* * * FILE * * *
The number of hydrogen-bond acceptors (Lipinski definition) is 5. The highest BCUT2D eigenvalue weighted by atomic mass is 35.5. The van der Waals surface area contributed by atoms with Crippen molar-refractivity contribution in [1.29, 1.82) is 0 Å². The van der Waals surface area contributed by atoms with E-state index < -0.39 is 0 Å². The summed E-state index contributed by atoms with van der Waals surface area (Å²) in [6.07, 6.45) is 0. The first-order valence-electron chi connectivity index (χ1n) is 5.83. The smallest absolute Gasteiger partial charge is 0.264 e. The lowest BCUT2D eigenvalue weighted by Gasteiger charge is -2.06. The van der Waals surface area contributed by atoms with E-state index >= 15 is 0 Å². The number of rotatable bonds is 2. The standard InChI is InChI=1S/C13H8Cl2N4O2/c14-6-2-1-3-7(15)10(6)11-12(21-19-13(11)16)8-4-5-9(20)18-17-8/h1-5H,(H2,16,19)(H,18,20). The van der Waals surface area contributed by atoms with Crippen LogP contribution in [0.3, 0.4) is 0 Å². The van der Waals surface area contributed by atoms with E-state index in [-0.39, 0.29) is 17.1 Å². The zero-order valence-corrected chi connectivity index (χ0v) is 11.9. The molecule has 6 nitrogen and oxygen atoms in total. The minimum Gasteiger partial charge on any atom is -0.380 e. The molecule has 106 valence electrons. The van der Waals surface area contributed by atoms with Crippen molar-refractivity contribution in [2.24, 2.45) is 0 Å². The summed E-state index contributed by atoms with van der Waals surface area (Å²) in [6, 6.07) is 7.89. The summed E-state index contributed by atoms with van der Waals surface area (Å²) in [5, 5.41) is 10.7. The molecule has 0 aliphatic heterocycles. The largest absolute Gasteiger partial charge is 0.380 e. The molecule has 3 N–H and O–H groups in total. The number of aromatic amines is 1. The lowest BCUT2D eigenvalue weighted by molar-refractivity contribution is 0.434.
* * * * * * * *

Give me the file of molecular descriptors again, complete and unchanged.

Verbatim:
The number of hydrogen-bond acceptors (Lipinski definition) is 5. The highest BCUT2D eigenvalue weighted by atomic mass is 35.5. The van der Waals surface area contributed by atoms with Crippen molar-refractivity contribution in [1.29, 1.82) is 0 Å². The van der Waals surface area contributed by atoms with E-state index < -0.39 is 0 Å². The summed E-state index contributed by atoms with van der Waals surface area (Å²) in [6.07, 6.45) is 0. The first-order valence-electron chi connectivity index (χ1n) is 5.83. The smallest absolute Gasteiger partial charge is 0.264 e. The lowest BCUT2D eigenvalue weighted by Gasteiger charge is -2.06. The van der Waals surface area contributed by atoms with E-state index >= 15 is 0 Å². The number of rotatable bonds is 2. The standard InChI is InChI=1S/C13H8Cl2N4O2/c14-6-2-1-3-7(15)10(6)11-12(21-19-13(11)16)8-4-5-9(20)18-17-8/h1-5H,(H2,16,19)(H,18,20). The van der Waals surface area contributed by atoms with Crippen LogP contribution in [0.3, 0.4) is 0 Å². The van der Waals surface area contributed by atoms with E-state index in [-0.39, 0.29) is 17.1 Å². The zero-order valence-corrected chi connectivity index (χ0v) is 11.9. The molecule has 6 nitrogen and oxygen atoms in total. The minimum Gasteiger partial charge on any atom is -0.380 e. The molecule has 106 valence electrons. The van der Waals surface area contributed by atoms with Crippen molar-refractivity contribution in [2.24, 2.45) is 0 Å². The summed E-state index contributed by atoms with van der Waals surface area (Å²) in [6, 6.07) is 7.89. The summed E-state index contributed by atoms with van der Waals surface area (Å²) in [5, 5.41) is 10.7. The molecule has 0 aliphatic heterocycles. The largest absolute Gasteiger partial charge is 0.380 e. The molecule has 3 N–H and O–H groups in total. The number of aromatic amines is 1. The lowest BCUT2D eigenvalue weighted by molar-refractivity contribution is 0.434.